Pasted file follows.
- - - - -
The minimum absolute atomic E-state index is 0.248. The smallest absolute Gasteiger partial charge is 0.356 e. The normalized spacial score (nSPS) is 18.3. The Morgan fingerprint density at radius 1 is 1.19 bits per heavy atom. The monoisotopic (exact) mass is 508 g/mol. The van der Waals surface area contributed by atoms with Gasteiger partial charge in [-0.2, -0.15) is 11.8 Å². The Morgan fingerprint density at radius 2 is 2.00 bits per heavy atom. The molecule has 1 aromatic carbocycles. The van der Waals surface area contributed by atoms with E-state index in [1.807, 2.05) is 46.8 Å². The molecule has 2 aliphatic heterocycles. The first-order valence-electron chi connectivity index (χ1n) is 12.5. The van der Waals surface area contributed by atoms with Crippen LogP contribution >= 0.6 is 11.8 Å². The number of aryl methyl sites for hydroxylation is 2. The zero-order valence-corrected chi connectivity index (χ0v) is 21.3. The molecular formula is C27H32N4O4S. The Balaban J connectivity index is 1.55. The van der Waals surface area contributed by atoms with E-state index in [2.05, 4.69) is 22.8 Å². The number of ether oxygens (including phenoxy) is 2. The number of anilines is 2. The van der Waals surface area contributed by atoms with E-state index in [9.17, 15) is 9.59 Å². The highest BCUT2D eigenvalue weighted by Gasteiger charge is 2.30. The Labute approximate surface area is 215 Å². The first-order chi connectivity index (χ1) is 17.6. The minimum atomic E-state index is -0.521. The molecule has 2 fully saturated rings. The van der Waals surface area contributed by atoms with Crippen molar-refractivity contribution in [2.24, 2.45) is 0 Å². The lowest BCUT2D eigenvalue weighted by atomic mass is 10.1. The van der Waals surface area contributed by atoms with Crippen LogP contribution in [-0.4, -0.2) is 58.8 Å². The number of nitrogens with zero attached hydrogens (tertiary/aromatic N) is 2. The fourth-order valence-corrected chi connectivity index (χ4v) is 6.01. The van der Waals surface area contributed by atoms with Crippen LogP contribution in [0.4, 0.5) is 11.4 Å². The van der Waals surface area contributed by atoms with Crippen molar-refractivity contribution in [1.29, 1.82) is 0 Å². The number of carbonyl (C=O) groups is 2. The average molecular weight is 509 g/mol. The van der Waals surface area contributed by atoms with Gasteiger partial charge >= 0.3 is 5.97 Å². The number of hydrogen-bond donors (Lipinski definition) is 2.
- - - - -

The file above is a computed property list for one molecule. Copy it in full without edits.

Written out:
The minimum absolute atomic E-state index is 0.248. The smallest absolute Gasteiger partial charge is 0.356 e. The normalized spacial score (nSPS) is 18.3. The Morgan fingerprint density at radius 1 is 1.19 bits per heavy atom. The monoisotopic (exact) mass is 508 g/mol. The van der Waals surface area contributed by atoms with Gasteiger partial charge in [-0.2, -0.15) is 11.8 Å². The Morgan fingerprint density at radius 2 is 2.00 bits per heavy atom. The molecule has 1 aromatic carbocycles. The van der Waals surface area contributed by atoms with E-state index in [1.807, 2.05) is 46.8 Å². The molecule has 2 aliphatic heterocycles. The first-order valence-electron chi connectivity index (χ1n) is 12.5. The van der Waals surface area contributed by atoms with Crippen LogP contribution >= 0.6 is 11.8 Å². The number of aryl methyl sites for hydroxylation is 2. The zero-order valence-corrected chi connectivity index (χ0v) is 21.3. The molecular formula is C27H32N4O4S. The Balaban J connectivity index is 1.55. The van der Waals surface area contributed by atoms with E-state index in [2.05, 4.69) is 22.8 Å². The number of ether oxygens (including phenoxy) is 2. The number of anilines is 2. The van der Waals surface area contributed by atoms with E-state index in [9.17, 15) is 9.59 Å². The highest BCUT2D eigenvalue weighted by Gasteiger charge is 2.30. The Labute approximate surface area is 215 Å². The first-order chi connectivity index (χ1) is 17.6. The minimum atomic E-state index is -0.521. The molecule has 2 fully saturated rings. The van der Waals surface area contributed by atoms with Crippen molar-refractivity contribution in [2.24, 2.45) is 0 Å². The lowest BCUT2D eigenvalue weighted by atomic mass is 10.1. The van der Waals surface area contributed by atoms with Crippen LogP contribution in [-0.4, -0.2) is 58.8 Å². The number of nitrogens with zero attached hydrogens (tertiary/aromatic N) is 2. The fourth-order valence-corrected chi connectivity index (χ4v) is 6.01. The van der Waals surface area contributed by atoms with Crippen LogP contribution in [0.4, 0.5) is 11.4 Å². The van der Waals surface area contributed by atoms with Crippen molar-refractivity contribution in [1.29, 1.82) is 0 Å². The number of carbonyl (C=O) groups is 2. The average molecular weight is 509 g/mol. The van der Waals surface area contributed by atoms with Gasteiger partial charge >= 0.3 is 5.97 Å². The number of hydrogen-bond donors (Lipinski definition) is 2.